The Linux Foundation and the National Center for Women & Information Technology (NCWIT) have introduced an online training course that “delves into facts about diversity in tech, the importance of diversity for innovation, the basics of unconscious and societal bias, and how to recognize the different ways unconscious bias presents itself in technical environments.”
Called Open Source Community Orientation, the organizations say the ultimate goal of the class is to foster inclusivity and diversity in the community, which according to the opening slides in the course is sorely lacking.
According to data from the US Department of Labor statistics presented in the course, women hold 26% of computing jobs, 19% of software engineering positions, and account for only 11% of open-source developers. These low numbers are in spite of women making up 57% of the overall professional workforce.
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On the plus side, the underrepresentation problem seems to be improving, the Linux Foundation said, but it points out that the same study citing increased diversity in hiring has come alongside a rise in discrimination that employees report experiencing at work.
“This course is meant as a starting point for everyone in the community – from technical staff to managers, executives, support teams and more – to learn more about these issues and how to ensure everyone feels comfortable in the workplace and broader community,” the Linux Foundation said.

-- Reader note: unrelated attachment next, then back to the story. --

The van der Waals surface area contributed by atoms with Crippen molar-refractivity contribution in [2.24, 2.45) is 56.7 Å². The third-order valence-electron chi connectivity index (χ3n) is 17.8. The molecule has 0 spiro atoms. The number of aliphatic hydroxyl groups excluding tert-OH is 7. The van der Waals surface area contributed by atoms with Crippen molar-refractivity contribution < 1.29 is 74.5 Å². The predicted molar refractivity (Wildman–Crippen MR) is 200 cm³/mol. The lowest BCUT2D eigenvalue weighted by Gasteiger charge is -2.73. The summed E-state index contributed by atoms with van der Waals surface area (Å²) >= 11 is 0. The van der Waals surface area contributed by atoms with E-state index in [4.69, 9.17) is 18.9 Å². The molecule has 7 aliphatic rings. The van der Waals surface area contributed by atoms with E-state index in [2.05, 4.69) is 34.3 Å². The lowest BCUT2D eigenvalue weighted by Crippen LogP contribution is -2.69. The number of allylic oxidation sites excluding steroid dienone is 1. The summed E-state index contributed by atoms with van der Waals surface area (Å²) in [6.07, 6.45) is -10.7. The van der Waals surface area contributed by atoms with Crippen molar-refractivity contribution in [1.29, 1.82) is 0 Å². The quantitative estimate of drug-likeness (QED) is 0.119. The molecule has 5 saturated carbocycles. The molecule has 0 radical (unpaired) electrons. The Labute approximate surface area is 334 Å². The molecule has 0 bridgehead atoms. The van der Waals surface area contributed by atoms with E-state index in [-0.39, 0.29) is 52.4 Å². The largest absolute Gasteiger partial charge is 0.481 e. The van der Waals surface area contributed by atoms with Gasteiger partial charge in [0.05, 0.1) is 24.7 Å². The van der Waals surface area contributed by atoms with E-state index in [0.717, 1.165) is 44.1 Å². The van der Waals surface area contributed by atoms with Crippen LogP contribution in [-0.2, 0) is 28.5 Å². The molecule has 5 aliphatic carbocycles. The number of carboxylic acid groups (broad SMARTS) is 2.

The course cites social justice and business as reasons diversity is a good thing.
The social justice reasons for making businesses more inclusive can be hard to quantify, but the course does paint examples that make it seem as if the Linux Foundation’s argument is that becoming an inclusive employer would put organizations ahead of the curve of a more diverse future.
It’s easier to quantify the business reasons for diversity, of which there are several cited in the course, all of which lead to the same conclusion: Diversity makes businesses stronger, more innovative, and more successful.
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Diverse opinions are even more important in the open-source world, where anyone can contribute to a project to improve its outcome. “Open-source projects are best when they cultivate contributions from a wide range of individuals with different backgrounds from all over the world, so it is prudent for community members to ensure everyone feels welcome,” said Chris Aniszczyk, CTO of the Cloud Native Computing Foundation.
The course also covers topics like how implicit biases affect our thinking, why diversity in the tech world has been slow, and how to implement changes both at the individual and organizational level.
The training course is free and available to anyone with a Linux Foundation login, which is also free.